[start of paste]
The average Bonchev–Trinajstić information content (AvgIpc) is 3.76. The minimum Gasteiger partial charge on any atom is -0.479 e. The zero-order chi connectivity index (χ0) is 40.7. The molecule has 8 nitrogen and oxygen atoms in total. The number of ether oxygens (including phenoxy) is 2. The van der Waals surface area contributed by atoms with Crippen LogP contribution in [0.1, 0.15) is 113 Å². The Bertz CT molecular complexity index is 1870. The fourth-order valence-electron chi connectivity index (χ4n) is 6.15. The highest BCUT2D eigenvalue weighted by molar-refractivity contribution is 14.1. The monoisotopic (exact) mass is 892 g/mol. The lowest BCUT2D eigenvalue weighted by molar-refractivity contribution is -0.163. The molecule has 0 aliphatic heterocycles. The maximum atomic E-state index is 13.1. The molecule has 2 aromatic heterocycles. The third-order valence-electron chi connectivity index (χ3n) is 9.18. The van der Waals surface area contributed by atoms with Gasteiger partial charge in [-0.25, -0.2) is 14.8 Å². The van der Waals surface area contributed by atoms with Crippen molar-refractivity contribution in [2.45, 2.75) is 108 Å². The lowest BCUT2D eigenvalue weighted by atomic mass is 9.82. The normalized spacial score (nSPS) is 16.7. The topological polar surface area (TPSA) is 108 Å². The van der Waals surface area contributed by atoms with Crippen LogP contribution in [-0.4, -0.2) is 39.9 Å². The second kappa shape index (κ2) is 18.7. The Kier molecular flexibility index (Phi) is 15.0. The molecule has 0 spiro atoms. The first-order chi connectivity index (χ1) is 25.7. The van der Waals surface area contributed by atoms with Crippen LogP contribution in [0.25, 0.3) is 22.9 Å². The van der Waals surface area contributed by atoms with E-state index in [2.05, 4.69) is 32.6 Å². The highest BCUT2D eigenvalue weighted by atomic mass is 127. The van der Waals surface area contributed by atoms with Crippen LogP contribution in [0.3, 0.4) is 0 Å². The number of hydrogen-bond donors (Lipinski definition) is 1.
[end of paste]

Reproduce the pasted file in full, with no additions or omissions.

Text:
The average Bonchev–Trinajstić information content (AvgIpc) is 3.76. The minimum Gasteiger partial charge on any atom is -0.479 e. The zero-order chi connectivity index (χ0) is 40.7. The molecule has 8 nitrogen and oxygen atoms in total. The number of ether oxygens (including phenoxy) is 2. The van der Waals surface area contributed by atoms with Crippen LogP contribution in [0.1, 0.15) is 113 Å². The Bertz CT molecular complexity index is 1870. The fourth-order valence-electron chi connectivity index (χ4n) is 6.15. The highest BCUT2D eigenvalue weighted by molar-refractivity contribution is 14.1. The monoisotopic (exact) mass is 892 g/mol. The lowest BCUT2D eigenvalue weighted by molar-refractivity contribution is -0.163. The molecule has 0 aliphatic heterocycles. The maximum atomic E-state index is 13.1. The molecule has 2 aromatic heterocycles. The third-order valence-electron chi connectivity index (χ3n) is 9.18. The van der Waals surface area contributed by atoms with Gasteiger partial charge in [-0.25, -0.2) is 14.8 Å². The van der Waals surface area contributed by atoms with Crippen molar-refractivity contribution in [2.45, 2.75) is 108 Å². The lowest BCUT2D eigenvalue weighted by atomic mass is 9.82. The normalized spacial score (nSPS) is 16.7. The topological polar surface area (TPSA) is 108 Å². The van der Waals surface area contributed by atoms with Crippen LogP contribution in [-0.4, -0.2) is 39.9 Å². The second kappa shape index (κ2) is 18.7. The Kier molecular flexibility index (Phi) is 15.0. The molecule has 0 spiro atoms. The first-order chi connectivity index (χ1) is 25.7. The van der Waals surface area contributed by atoms with Crippen LogP contribution in [0.25, 0.3) is 22.9 Å². The van der Waals surface area contributed by atoms with E-state index in [2.05, 4.69) is 32.6 Å². The highest BCUT2D eigenvalue weighted by atomic mass is 127. The van der Waals surface area contributed by atoms with Crippen LogP contribution in [0.3, 0.4) is 0 Å². The number of hydrogen-bond donors (Lipinski definition) is 1.